Grim's Grub: How everything came to taste like chicken
It is time to talk about our most famous meat, the item to which every other food is compared and which seems to be the only food some children will eat. Of course I mean chicken.
This summer I would like to tackle the history of "beggar's chicken," but it would be fowl play because I have not tried the recipe on my own just yet. (Sorry, I couldn't resist). Seriously, I won't be doing a beggar's chicken recipe until I've harvested wild clay, so stay tuned.
It is fascinating to look back at the history of the bird itself. The Pennsylvania State Extensions office says the domestication of chickens dates back to at least 2000 B.C. in southeast Asia, likely descended from the red jungle fowl, which is still found wild today. I have to wonder if the wild counterpart looks very different today.
Disturbingly, Penn State says cockfighting may have had more to do with the global distribution of chickens than their delicious taste. I think the versatility of chicken should have been enough, but I'm a man more driven by his adventurous palate than his entertainment interests, and I've never really been entertained by competitive "sports" if you could define animal fighting that way.
Penn State says there are 350 chicken breeds with combinations of different physical features. In the United States, the production of these breeds is overseen by the American Poultry Association, which has determined standards for classifying breeds since 1873.
The National Chicken Council's website has quite the timeline outlining the development of poultry production and its highlights. In the 1800s and early 1900s, most chicken production was still local. Farmers raised backyard flocks of chickens that laid eggs and/or were butchered for meat.
Commercially, chickens were raised more commonly for their eggs than for their meat until the 1920s and 1930s, when the council says "broiler" chickens - chickens raised and bred specifically for their meat - were first produced. The council credits Mrs. Wilmer Steele, of Sussex County, Delaware, as a trailblazer of commercial meat production.
By 1949, the U.S. Department of Agriculture initiated a voluntary grading program; in 1942, an Illinois plant gained government recognition for an assembly line production of ready-to-cook, whole, plucked chicken; and in 1952, broilers surpassed traditional farm chickens as a source of meat.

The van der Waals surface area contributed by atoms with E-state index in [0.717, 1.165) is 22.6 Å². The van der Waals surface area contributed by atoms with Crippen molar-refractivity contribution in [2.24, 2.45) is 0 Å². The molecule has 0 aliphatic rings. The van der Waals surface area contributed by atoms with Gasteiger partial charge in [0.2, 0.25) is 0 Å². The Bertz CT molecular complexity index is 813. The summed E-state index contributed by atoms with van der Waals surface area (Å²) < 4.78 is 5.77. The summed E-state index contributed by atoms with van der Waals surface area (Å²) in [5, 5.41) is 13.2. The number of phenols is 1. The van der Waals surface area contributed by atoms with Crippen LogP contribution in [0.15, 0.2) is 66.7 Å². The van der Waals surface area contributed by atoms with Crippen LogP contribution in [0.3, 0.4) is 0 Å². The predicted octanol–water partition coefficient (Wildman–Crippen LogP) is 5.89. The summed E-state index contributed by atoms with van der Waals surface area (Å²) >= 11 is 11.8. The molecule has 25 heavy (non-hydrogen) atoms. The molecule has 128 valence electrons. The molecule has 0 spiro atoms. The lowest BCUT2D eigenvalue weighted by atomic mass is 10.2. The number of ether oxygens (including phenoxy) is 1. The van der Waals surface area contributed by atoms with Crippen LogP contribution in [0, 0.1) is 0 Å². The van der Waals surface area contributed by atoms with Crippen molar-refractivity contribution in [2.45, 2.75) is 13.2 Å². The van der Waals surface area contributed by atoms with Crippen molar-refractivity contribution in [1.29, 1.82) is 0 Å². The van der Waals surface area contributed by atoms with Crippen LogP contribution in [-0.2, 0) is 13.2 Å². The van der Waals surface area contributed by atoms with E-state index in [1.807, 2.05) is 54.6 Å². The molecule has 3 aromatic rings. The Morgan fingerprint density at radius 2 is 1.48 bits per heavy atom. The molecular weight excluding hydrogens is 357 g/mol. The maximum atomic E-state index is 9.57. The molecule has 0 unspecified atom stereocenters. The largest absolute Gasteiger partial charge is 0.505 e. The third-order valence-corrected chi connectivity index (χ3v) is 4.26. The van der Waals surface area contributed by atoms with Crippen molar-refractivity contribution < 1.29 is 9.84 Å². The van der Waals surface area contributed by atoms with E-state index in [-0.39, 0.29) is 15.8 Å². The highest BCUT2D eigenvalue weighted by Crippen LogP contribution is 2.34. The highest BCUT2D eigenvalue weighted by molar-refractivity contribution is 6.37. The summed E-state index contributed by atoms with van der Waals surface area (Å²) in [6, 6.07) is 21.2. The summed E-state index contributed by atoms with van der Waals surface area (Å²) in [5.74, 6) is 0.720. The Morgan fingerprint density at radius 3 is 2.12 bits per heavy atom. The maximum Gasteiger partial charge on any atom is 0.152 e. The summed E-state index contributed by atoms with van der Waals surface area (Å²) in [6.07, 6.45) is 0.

Many of the technological, nutritional and scientific practices in poultry production today came from the mid 1970s and in 1992, U.S. consumption of chicken surpassed that of beef. I think that is when we can officially say everything started tasting like chicken.
For your tasting pleasure, I am including a recipe that is new to me. Chicken Marbella is a baked, bone-in recipe originating from Sheila Lukins and Julee Rosso, of the Silver Palate in New York. The dish is born of Jewish tradition with a splash of Mediterranean inspiration. The broccoli is just something I whipped together to go with it and it turned out great.
Adapted from onceuponachef.com for smaller servings and slightly different ingredients
To increase the yield, remember 8 tablespoons is ½ cup
- ½ a chicken (I used two thigh-leg combinations)
- 1 clove garlic, finely pureed
- ½ tablespoon dried oregano
- 1/4-1/3 teaspoon salt
- ¼ teaspoon black pepper
- 1 tablespoon red wine vinegar
- 1 tablespoon olive oil
- 2 tablespoon pitted prunes
- 1 tablespoon Spanish green olives
- 1 tablespoon capers with a bit of juice
- 1 bay leaf
- 2 tablespoons light brown sugar
- 2 tablespoons white wine (or dry sherry)
- ½ tablespoon parsley
In a large bowl, combine garlic, oregano, salt, pepper, vinegar, olive oil, prunes, olives, capers with juice and bay leaf. Add the chicken and coat completely with the marinade. Cover and allow to marinate, refrigerated, overnight.
Heat the oven to 350 degrees Fahrenheit. In a baking dish, arrange the chicken in a single layer. Spoon the marinade over the chicken evenly and then sprinkle the pieces with brown sugar before pouring white wine around them. Bake for 50-60 minutes, basting occasionally until juices run clear when the thickest section of meat is pierced. Garnish with parsley
Broccoli with Parmesan Breadcrumbs
- ½ cup broccoli
- 1-2 tablespoons shredded Parmesan
- 1-2 tablespoons breadcrumbs
- 1 tablespoon butter
- 1 teaspoon bacon bits
- Pinch garlic salt
In a 12-ounce bakeable container, place your broccoli and 1/3 inch of water. Microwave for 1 minute. Drain water and stir in butter and garlic salt while hot.
Combine Parmesan, breadcrumbs and bacon bits. Sprinkle evenly over the top of the broccoli. Bake until the cheese melts slightly and the crumbs toast.